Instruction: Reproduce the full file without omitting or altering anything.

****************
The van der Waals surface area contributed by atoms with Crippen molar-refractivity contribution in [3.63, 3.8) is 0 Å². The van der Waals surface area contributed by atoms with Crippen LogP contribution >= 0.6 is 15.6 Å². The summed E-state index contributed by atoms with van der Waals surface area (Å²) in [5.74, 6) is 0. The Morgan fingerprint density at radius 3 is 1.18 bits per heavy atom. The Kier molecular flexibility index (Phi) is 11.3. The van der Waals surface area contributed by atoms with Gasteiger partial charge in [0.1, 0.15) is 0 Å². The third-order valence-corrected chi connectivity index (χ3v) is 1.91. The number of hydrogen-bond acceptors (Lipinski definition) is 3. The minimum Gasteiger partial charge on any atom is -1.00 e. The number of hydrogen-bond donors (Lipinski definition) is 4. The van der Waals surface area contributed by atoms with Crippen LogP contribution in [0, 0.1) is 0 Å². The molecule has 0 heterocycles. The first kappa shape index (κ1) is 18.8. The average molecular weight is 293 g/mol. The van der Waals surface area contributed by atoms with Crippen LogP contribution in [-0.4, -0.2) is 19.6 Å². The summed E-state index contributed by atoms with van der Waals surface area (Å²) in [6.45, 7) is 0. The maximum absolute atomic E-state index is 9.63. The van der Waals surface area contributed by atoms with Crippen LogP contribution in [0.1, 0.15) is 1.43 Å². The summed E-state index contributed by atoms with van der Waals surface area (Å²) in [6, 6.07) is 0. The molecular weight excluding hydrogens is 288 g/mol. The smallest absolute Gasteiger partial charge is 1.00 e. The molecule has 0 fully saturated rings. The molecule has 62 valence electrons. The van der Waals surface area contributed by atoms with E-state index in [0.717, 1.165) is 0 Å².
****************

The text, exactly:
The van der Waals surface area contributed by atoms with Crippen molar-refractivity contribution in [3.63, 3.8) is 0 Å². The van der Waals surface area contributed by atoms with Crippen LogP contribution >= 0.6 is 15.6 Å². The summed E-state index contributed by atoms with van der Waals surface area (Å²) in [5.74, 6) is 0. The Morgan fingerprint density at radius 3 is 1.18 bits per heavy atom. The Kier molecular flexibility index (Phi) is 11.3. The van der Waals surface area contributed by atoms with Gasteiger partial charge in [0.1, 0.15) is 0 Å². The third-order valence-corrected chi connectivity index (χ3v) is 1.91. The number of hydrogen-bond acceptors (Lipinski definition) is 3. The minimum Gasteiger partial charge on any atom is -1.00 e. The number of hydrogen-bond donors (Lipinski definition) is 4. The van der Waals surface area contributed by atoms with Crippen LogP contribution in [0, 0.1) is 0 Å². The molecule has 0 heterocycles. The first kappa shape index (κ1) is 18.8. The average molecular weight is 293 g/mol. The van der Waals surface area contributed by atoms with Crippen LogP contribution in [-0.4, -0.2) is 19.6 Å². The summed E-state index contributed by atoms with van der Waals surface area (Å²) in [6.45, 7) is 0. The maximum absolute atomic E-state index is 9.63. The van der Waals surface area contributed by atoms with Crippen LogP contribution in [0.1, 0.15) is 1.43 Å². The summed E-state index contributed by atoms with van der Waals surface area (Å²) in [6, 6.07) is 0. The molecular weight excluding hydrogens is 288 g/mol. The smallest absolute Gasteiger partial charge is 1.00 e. The molecule has 0 fully saturated rings. The molecule has 62 valence electrons. The van der Waals surface area contributed by atoms with E-state index in [0.717, 1.165) is 0 Å².